Thanks

Dr. S. Jeevananda Reddy

18 May 2011
Posted by
Dr. S. Jeevananda Reddy

I agree with the fact that spread of BT is a disaster in making.
The documentary mentioned below shows the dirty reality of Monsanto
It is alarming to note that even after the Vidarbha suicides,Monsanto and its Indian partner Mahyco are running scot-free and more so they have forced the brands of cotton like Nanded-44 etc. to be taken out of the market in Maharashtara.

D link to the documentary is :-
http://topdocumentaryfilms.com/the-world-according-to-monsanto/

25 May 2011
Posted by
Digvijay

Who decides which crops are to be tried for GM? There is and has been no directed efforts based on local data, civil society and farmer consultations. In almost all cases the efforts have been either anecdotal, subjective decisions or based on training abroad or due to funding opportunities. Subsequently there is rationalisation of the decision. Of course there have been few instances of genuine choices but again they were based on mostly individual preferences rather than a collective decision involving all stakeholders.
Some suggestions:
1. It is time for civil society to ask that the process of identification for GM research
be broad based, open and subject to widespread discussion.
2. There should be elected civil society representatives in regulatory bodies for GM crops. To say GM is complex science that can be understood by the scientists is only wanton obfuscation. It only means not enough effort has been made. It also suggests there is a fear of being questioned or found to be wrong.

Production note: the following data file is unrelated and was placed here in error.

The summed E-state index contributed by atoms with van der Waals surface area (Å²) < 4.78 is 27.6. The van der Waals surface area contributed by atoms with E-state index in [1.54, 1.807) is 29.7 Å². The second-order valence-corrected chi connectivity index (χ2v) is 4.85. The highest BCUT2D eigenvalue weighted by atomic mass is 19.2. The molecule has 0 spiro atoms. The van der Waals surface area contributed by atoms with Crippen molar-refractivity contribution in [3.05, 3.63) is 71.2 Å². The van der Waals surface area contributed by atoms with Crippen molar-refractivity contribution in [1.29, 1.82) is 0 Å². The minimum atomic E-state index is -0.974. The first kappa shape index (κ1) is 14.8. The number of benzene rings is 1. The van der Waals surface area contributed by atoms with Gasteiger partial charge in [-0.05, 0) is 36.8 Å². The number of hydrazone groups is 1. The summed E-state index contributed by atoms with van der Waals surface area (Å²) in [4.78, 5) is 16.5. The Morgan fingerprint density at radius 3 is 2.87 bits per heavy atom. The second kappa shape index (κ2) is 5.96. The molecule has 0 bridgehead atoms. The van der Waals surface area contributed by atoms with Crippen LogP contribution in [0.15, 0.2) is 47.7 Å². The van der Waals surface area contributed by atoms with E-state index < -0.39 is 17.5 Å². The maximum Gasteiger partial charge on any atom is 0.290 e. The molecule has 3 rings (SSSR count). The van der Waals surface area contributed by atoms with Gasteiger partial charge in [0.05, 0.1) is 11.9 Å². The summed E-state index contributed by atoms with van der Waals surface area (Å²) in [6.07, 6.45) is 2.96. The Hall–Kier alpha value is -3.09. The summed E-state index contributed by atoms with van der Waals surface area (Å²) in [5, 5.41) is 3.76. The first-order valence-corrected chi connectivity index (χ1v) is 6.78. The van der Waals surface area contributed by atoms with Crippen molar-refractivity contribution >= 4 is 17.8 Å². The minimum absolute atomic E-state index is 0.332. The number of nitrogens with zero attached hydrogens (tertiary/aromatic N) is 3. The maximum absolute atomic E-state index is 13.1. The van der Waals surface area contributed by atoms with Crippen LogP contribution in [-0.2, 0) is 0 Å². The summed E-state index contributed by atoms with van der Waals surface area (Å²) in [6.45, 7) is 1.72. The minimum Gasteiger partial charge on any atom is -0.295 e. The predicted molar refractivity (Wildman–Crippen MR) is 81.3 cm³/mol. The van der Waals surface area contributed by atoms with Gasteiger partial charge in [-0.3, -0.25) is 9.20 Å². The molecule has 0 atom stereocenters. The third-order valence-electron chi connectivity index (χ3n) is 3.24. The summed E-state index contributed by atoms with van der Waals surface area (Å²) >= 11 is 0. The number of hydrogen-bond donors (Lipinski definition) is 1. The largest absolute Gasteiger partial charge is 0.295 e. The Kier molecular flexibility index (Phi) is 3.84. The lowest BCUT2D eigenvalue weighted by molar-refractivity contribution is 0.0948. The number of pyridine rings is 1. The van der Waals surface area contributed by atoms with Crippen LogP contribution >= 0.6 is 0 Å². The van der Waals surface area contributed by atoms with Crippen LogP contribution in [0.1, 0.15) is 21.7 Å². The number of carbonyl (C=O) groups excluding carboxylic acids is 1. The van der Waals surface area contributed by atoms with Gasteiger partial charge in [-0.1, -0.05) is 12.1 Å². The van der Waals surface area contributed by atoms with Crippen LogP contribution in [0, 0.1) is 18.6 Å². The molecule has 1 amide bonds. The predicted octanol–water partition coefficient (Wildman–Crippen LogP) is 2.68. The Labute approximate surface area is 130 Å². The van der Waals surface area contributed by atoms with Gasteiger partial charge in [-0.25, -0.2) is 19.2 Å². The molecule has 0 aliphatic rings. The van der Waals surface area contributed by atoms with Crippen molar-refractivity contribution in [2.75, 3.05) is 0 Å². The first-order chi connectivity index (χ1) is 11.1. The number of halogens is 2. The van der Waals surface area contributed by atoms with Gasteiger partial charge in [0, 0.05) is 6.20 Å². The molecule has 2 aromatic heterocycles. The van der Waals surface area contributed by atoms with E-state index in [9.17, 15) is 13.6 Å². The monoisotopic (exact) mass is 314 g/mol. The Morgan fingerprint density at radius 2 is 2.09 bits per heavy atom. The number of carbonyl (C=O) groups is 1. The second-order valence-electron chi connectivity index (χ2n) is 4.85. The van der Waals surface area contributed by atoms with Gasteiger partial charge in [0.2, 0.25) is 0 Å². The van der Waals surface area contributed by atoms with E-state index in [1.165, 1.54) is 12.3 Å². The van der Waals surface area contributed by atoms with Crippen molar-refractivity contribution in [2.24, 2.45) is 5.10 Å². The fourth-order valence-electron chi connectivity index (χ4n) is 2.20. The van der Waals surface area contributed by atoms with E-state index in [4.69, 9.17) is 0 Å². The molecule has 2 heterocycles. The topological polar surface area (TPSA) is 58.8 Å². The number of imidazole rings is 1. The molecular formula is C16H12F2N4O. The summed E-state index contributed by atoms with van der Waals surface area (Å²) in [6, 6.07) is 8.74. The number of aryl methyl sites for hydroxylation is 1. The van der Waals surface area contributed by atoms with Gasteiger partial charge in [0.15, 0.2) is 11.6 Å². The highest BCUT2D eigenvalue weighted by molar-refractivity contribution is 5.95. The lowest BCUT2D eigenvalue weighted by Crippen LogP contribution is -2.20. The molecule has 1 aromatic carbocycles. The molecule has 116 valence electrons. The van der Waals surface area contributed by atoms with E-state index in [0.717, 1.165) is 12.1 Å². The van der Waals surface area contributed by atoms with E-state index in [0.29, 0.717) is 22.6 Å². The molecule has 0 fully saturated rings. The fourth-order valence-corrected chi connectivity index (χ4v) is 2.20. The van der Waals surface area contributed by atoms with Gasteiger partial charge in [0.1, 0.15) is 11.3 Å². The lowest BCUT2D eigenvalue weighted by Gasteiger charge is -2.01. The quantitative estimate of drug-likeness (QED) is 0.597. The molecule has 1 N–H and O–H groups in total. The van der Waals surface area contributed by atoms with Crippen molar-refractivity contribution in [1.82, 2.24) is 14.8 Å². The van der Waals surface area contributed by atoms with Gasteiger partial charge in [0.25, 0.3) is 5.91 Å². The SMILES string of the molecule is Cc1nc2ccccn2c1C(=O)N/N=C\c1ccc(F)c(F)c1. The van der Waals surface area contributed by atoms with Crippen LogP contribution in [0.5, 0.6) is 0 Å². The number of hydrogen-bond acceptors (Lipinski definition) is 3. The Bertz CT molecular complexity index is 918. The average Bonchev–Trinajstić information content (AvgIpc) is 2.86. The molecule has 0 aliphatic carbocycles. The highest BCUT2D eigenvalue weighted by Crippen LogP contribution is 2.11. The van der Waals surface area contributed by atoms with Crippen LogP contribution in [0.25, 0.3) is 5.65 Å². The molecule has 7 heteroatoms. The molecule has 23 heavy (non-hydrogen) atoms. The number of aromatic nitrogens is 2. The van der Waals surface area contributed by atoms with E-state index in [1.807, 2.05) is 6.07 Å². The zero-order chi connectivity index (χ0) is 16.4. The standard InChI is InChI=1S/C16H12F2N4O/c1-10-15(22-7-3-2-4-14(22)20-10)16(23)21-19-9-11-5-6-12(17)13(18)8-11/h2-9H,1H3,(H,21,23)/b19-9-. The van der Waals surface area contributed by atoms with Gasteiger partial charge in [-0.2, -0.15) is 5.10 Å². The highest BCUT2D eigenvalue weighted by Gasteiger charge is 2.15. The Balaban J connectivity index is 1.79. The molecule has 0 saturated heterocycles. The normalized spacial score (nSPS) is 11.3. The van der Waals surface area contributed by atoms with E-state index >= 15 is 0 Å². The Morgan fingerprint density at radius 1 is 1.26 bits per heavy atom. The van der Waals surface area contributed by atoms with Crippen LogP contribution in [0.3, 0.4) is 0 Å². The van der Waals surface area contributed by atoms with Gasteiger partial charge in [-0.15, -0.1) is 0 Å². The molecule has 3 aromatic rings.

3. All GM research and GM companies should be owned by the government and not be private as in the case of nuclear power, space, defence, judiciary and police.
4. Discard all bacillus thuringiensis based technology and multinational-owned GM technology.
Of course the government is no saint when it comes to making profitable deals with big business and not bothering about the common person. However, they can and should be held responsible and answerable by the current and future generations.

20 May 2011
Posted by
SK

In fact in India there is no body to guide on agriculture as every thing in agriculture is controlled by multinational companies. The agriculture Minister is happy with Genetically Modified crops as his state constrols it. The advisors to his ministry are the people working with GM companies under the disguise of Farmers associations/federations, etc. In Andhra Pradesh government cut down the prices of Bt cotton but the advisors are closely associated with the present CM again they raised the price of Bt cotton by 180 crores. We don't need GM crops as we are wasting 50% of what we are producing as well the yield is not more than the tradition.

Dr. S. Jeevananda Reddy

29 May 2011
Posted by
Dr. S. Jeevananda Reddy

Namaste Reddy Ji

This is Digvijay, originally from Haryana.
Majority of my family members are still employed in rural sector.
At present,I am doing MBA(spl. in Environment and Safety)from NITIE,Mumbai.

I have a dream of bringing the farmers condition to a decent status.For that I am ready to work hard.
I request you to Email me reading materials reflecting the ground reality in farming in India because we hardly get to know the ground reality in these times of biased media.

My Email is digvj47@yahoo.co.in

31 May 2011
Posted by
Digvijay